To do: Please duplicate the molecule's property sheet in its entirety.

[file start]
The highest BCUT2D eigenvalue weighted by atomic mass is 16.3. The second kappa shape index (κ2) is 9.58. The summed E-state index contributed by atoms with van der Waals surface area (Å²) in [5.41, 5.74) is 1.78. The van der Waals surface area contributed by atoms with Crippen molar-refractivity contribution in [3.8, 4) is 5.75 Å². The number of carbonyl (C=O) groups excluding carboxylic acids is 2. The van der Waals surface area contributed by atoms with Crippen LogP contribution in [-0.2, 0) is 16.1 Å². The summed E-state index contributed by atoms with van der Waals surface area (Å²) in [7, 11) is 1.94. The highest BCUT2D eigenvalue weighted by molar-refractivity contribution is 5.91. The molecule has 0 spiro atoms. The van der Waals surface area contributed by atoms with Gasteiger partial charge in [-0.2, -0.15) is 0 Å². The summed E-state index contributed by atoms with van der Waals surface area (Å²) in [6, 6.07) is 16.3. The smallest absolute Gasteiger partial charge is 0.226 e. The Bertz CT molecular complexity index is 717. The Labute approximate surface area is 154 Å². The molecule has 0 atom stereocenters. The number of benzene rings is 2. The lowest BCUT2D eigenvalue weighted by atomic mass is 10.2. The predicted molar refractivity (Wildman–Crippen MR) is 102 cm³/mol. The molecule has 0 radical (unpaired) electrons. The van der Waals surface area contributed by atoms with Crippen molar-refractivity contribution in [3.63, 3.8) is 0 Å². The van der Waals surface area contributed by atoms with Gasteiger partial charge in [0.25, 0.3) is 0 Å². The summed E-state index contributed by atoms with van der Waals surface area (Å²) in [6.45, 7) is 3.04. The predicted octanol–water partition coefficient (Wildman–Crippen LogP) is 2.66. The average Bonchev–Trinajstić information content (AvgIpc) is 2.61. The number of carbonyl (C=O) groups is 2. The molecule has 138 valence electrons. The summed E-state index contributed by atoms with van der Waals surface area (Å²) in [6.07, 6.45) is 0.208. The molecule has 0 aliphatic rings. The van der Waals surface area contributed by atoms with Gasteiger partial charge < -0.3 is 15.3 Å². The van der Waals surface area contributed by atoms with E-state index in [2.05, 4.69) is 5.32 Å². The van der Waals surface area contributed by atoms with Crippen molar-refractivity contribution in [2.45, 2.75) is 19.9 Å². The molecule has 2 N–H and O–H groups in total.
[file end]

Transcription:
The highest BCUT2D eigenvalue weighted by atomic mass is 16.3. The second kappa shape index (κ2) is 9.58. The summed E-state index contributed by atoms with van der Waals surface area (Å²) in [5.41, 5.74) is 1.78. The van der Waals surface area contributed by atoms with Crippen molar-refractivity contribution in [3.8, 4) is 5.75 Å². The number of carbonyl (C=O) groups excluding carboxylic acids is 2. The van der Waals surface area contributed by atoms with Crippen LogP contribution in [-0.2, 0) is 16.1 Å². The summed E-state index contributed by atoms with van der Waals surface area (Å²) in [7, 11) is 1.94. The highest BCUT2D eigenvalue weighted by molar-refractivity contribution is 5.91. The molecule has 0 spiro atoms. The van der Waals surface area contributed by atoms with Gasteiger partial charge in [-0.2, -0.15) is 0 Å². The summed E-state index contributed by atoms with van der Waals surface area (Å²) in [6, 6.07) is 16.3. The smallest absolute Gasteiger partial charge is 0.226 e. The Bertz CT molecular complexity index is 717. The Labute approximate surface area is 154 Å². The molecule has 0 atom stereocenters. The number of benzene rings is 2. The lowest BCUT2D eigenvalue weighted by atomic mass is 10.2. The predicted molar refractivity (Wildman–Crippen MR) is 102 cm³/mol. The molecule has 0 radical (unpaired) electrons. The van der Waals surface area contributed by atoms with Crippen molar-refractivity contribution in [3.63, 3.8) is 0 Å². The van der Waals surface area contributed by atoms with Gasteiger partial charge in [0.25, 0.3) is 0 Å². The summed E-state index contributed by atoms with van der Waals surface area (Å²) in [6.45, 7) is 3.04. The predicted octanol–water partition coefficient (Wildman–Crippen LogP) is 2.66. The average Bonchev–Trinajstić information content (AvgIpc) is 2.61. The number of carbonyl (C=O) groups is 2. The molecule has 138 valence electrons. The summed E-state index contributed by atoms with van der Waals surface area (Å²) in [6.07, 6.45) is 0.208. The molecule has 0 aliphatic rings. The van der Waals surface area contributed by atoms with Gasteiger partial charge < -0.3 is 15.3 Å². The van der Waals surface area contributed by atoms with E-state index in [2.05, 4.69) is 5.32 Å². The van der Waals surface area contributed by atoms with Crippen molar-refractivity contribution in [2.45, 2.75) is 19.9 Å². The molecule has 2 N–H and O–H groups in total.